Jonathan suggested that if I need to look at alternate materials, as I am on a fiber buzz, then I might look at felting. Some artists are pushing the medium.

We ended the session by looking at my project proposal. It is all fine and good. The bibliography is extensive and it may be good to including a research paper of two from Third Text or October. Next term (block 3) there will be a briefing on writing the research paper.

Thoughts about the next steps

Make more objects.

Make bigger objects.

Explore alternate materials and methods.

Research articles in Third Text and October. A quick scan through these publications lead to the following potential and/or interesting articles:

From Third Text:

  1. Chakrabarty, A. S. (2009) “Primitivism Redux: The Other Face of Indian Modernism,” Third Text, 23(2), pp. 209–211. doi: 10.1080/09528820902840714.
  2. Davis, H. (2015) “Distance in Proximity,” Third Text. Routledge, 29(1-2), pp. 47–60. doi: 10.1080/09528822.2015.1047612.
  3. Eaton, N. (2014) “Chromophobic Activism,” Third Text, 28(6), pp. 475–488. doi: 10.1080/09528822.2014.970769.
  4. Jussawalla, F. (2008) “Of the satanic verses’ Mohajirs and migrants: Hybridity vs. syncretism and indigenous aesthetics in postcoloniality,” Third Text. Taylor & Francis Group, 9(32), pp. 85–94. doi: 10.1080/09528829508576567.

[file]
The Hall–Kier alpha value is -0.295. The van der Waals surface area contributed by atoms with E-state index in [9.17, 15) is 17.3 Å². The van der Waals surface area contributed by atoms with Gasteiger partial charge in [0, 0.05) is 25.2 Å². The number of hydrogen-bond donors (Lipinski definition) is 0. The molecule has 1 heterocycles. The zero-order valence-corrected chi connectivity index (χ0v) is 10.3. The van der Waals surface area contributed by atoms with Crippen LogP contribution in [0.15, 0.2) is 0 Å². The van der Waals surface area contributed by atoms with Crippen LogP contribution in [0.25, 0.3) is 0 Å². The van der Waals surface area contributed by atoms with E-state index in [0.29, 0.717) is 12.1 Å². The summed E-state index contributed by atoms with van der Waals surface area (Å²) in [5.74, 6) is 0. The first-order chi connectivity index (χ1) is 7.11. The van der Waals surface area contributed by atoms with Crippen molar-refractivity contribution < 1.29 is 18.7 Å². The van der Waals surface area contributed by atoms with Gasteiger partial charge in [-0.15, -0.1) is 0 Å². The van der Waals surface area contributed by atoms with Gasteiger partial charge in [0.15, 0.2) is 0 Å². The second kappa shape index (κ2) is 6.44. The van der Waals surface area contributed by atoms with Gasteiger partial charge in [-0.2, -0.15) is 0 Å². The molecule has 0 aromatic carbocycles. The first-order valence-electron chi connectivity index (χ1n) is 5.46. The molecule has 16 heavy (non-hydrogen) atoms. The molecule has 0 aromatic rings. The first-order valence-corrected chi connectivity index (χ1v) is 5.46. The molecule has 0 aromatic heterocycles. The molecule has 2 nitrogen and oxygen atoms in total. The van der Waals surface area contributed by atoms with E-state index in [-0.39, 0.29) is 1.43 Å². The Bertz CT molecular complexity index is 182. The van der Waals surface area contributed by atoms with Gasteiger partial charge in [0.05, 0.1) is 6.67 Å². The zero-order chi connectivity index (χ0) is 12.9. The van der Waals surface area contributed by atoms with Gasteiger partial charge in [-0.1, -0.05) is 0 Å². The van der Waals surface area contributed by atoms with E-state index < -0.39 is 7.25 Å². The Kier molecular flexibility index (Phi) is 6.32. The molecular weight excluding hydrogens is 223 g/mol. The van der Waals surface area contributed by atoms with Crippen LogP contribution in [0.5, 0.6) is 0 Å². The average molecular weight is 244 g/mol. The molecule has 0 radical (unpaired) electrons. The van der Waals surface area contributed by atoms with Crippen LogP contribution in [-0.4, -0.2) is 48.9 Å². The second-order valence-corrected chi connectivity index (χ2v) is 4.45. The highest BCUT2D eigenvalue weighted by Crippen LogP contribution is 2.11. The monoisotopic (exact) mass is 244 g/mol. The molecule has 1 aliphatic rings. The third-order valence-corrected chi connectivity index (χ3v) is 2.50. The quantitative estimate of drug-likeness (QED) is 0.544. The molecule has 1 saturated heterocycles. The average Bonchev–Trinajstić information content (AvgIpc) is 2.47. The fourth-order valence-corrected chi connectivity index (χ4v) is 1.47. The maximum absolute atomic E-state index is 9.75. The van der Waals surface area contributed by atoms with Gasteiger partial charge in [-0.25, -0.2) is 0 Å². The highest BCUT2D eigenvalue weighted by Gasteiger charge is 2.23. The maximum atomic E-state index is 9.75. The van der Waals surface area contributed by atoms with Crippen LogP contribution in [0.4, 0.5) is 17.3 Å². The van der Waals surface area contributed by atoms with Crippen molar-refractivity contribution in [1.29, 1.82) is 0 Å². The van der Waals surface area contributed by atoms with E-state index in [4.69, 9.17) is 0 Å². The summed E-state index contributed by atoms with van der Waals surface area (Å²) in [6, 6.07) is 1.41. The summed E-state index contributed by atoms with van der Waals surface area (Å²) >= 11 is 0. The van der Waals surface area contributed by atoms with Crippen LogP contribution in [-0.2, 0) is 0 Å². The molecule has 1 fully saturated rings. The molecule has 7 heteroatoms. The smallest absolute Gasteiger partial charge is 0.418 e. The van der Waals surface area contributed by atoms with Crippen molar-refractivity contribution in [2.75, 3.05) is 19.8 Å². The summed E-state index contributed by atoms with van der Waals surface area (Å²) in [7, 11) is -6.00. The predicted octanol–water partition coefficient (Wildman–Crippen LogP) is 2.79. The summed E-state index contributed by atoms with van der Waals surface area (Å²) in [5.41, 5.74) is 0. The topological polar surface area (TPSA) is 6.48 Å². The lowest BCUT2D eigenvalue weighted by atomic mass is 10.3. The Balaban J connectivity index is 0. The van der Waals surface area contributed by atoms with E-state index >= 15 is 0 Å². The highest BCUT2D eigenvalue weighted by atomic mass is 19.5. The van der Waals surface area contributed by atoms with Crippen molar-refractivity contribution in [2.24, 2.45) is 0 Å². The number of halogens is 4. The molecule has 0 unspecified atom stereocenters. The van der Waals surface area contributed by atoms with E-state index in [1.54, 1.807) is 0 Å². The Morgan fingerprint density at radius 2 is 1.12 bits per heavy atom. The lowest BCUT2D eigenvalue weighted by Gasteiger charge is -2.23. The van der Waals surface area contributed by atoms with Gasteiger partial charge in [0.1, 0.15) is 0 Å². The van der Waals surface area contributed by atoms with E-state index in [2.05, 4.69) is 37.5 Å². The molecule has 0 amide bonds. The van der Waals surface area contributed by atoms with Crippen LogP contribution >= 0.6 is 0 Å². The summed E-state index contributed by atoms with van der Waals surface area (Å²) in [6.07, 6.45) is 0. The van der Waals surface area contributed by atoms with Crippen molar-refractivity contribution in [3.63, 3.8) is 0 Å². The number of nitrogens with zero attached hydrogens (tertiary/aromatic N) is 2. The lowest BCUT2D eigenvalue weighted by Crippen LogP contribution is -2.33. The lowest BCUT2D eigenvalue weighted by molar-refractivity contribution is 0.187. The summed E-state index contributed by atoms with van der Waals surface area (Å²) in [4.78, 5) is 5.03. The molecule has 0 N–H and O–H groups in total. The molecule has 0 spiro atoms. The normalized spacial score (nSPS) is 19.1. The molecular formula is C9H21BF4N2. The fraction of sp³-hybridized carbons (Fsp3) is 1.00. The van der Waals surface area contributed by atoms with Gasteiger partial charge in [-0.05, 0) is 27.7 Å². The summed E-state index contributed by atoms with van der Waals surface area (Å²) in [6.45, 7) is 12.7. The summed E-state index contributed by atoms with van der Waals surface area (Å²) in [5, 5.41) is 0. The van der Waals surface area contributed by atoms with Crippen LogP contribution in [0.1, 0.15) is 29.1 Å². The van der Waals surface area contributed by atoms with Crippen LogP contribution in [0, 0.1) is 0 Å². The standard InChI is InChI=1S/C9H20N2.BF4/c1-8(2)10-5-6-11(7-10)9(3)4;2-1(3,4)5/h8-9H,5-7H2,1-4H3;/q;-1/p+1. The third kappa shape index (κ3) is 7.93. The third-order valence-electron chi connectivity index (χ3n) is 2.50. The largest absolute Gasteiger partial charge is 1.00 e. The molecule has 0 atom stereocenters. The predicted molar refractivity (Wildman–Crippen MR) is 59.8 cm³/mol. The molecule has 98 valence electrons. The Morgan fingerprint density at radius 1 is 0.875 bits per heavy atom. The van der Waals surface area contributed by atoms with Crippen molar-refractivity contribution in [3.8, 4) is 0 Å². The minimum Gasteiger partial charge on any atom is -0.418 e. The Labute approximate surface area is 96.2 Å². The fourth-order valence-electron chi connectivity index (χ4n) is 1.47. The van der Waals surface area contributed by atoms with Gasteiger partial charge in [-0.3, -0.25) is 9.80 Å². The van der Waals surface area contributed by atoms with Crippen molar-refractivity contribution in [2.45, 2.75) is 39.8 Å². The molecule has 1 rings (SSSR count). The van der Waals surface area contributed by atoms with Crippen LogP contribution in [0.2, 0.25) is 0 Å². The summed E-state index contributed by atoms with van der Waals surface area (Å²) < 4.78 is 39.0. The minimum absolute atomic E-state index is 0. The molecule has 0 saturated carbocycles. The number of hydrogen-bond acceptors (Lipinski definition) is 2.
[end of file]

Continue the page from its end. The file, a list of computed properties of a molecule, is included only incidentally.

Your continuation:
5. Kapur, G. (1997) “Globalisation and culture,” Third Text, 11(39), pp. 21–38. doi: 10.1080/09528829708576670.
  6. Kee, J. (2012) “Why Chinese Paintings Are So Large,” Third Text. Routledge, 26(6), pp. 649–663. doi: 10.1080/09528822.2012.734481.
  7. Lagae, J. (2000) “Displaying authenticityand progress,” Third Text, 14(50), pp. 21–32. doi: 10.1080/09528820008576834.
  8. Léger, M. J. (2012) “Art and Art History After Globalisation,” Third Text. Routledge, 26(5), pp. 515–527. doi: 10.1080/09528822.2012.712767.
  9. López Orozco, L. (2014) “The Revolution, Vanguard Artists and Mural Painting,” Third Text, 28(3), pp. 256–268. doi: 10.1080/09528822.2014.935566.
  10. McLean, I. (2004) “On the Edge of Change?,” Third Text, 18(3), pp. 293–304. doi: 10.1080/0952882042000227991.
  11. Montezemolo, F. (2009) “Tijuana: Hybridity and Beyond: A Conversation with Néstor Garcı́a Canclini,” Third Text, 23(6), pp. 733–750. doi: 10.1080/09528820903371156.
  12. Morley, S. (2013) “Dansaekhwa,” Third Text, 27(2), pp. 189–207. doi: 10.1080/09528822.2013.772350.
  13. Parry, B. (1994) “Signs of our times: Discussion of Homi Bhabha’s the location of culture,” Third Text, 8(28-29), pp. 5–24. doi: 10.1080/09528829408576499.
  14. Sutherland, T. (2014) “‘The Monument to a Crisis,’” Third Text. Routledge, 28(6), pp. 545–554. doi: 10.1080/09528822.2014.970774.
  15. Monte, S. di (1995) “Hans Rikken: A Neoprimitivist Hybridity,” Third Text, 9(32), pp. 103–108. doi: 10.1080/09528829508576569.